Border Patrol K-9 to Retire After 10 Years, 2.5 Tons of Drugs Seized

Border Patrol K-9 Pecky to retire after ten years of service. (Photo: U.S. Border Patrol/El Centro Sector)
Photo: U.S. Border Patrol/El Centro Sector

El Centro Sector Border Patrol K-9 agent “Pecky” will retire at the end of November. Her retirement concludes more than ten years of service with the Border Patrol and the interdiction of approximately 2.5 tons of various drugs.

El Centro Sector officials announced the coming retirement of a ten-year veteran K-9 agent. Border Patrol K-9 “Pecky” began her service in September 2009. “Her drive and ability to perform at a high level for many years is appreciated by so many in the El Centro Sector,” Border Patrol officials said in a written statement.

Eleven-year-old Border Patrol K-9 Pecky to retire after ten years of service. (Photo: U.S. Border Patrol/El Centro Sector)

Eleven-year-old Border Patrol K-9 Pecky to retire after ten years of service. (Photo: U.S. Border Patrol/El Centro Sector)

Pecky’s accomplishments include the seizure of 1,823 pounds of marijuana, 578 pounds of cocaine, 1,403 pounds of methamphetamine, and 1,018 pounds of heroin, according to the statement. “These collective seizures have an approximate street value of 27 million dollars,” officials stated.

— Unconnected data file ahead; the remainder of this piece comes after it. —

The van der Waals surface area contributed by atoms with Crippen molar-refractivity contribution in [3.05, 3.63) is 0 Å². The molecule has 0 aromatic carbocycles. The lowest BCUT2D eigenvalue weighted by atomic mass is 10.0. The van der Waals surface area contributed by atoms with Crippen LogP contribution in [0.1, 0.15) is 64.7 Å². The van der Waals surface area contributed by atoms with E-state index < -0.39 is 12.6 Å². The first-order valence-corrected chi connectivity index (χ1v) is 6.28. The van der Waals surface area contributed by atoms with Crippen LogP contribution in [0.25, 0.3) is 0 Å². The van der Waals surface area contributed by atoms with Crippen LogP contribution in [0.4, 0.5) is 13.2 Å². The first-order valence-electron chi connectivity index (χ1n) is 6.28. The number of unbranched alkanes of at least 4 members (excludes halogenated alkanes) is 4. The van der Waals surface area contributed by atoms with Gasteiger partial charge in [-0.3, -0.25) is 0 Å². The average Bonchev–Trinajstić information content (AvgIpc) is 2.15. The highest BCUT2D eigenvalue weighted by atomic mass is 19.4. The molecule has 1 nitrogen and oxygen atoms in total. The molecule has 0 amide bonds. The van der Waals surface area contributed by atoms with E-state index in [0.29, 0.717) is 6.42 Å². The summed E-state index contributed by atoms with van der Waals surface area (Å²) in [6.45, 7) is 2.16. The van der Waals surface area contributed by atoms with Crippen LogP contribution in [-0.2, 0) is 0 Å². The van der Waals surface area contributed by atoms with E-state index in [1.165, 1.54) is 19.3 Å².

“These service dogs are invaluable to the agency,” El Centro Sector Acting Chief Patrol Agent Ryan J. Scudder said. “I can’t express enough how proud we are of our K-9 department.”

Agents from the El Centro Sector gathered this week to honor and bid farewell to Pecky and wish her a “retirement full of sandy beaches.” Her retirement is effective on November 30.

Agent Pecky, an 11-year-old Belgian Malinois, received her training and admission to service under the U.S. Customs and Border Protection Canine Program.

“The primary goal of the CBP Canine Program is terrorist detection and apprehension,” CBP officials stated. “The working CBP canine team has become the best tool available to detect and apprehend persons attempting entry to organize, incite, and carry out acts of terrorism.”

“The Canine Program’s secondary goal is detection and seizure of controlled substances and other contraband, often used to finance terrorist and/or criminal drug trafficking organizations,” the report continues.

Border Patrol K-9 agents are trained to detect drugs being smuggled into the U.S. and human cargo. Additionally, the K-9 agents track or trail the routes of migrants and smugglers.

Bob Price serves as associate editor and senior political news contributor for the Breitbart Border team. He is an original member of the Breitbart Texas team. Follow him on Twitter @BobPriceBBTX and Facebook.

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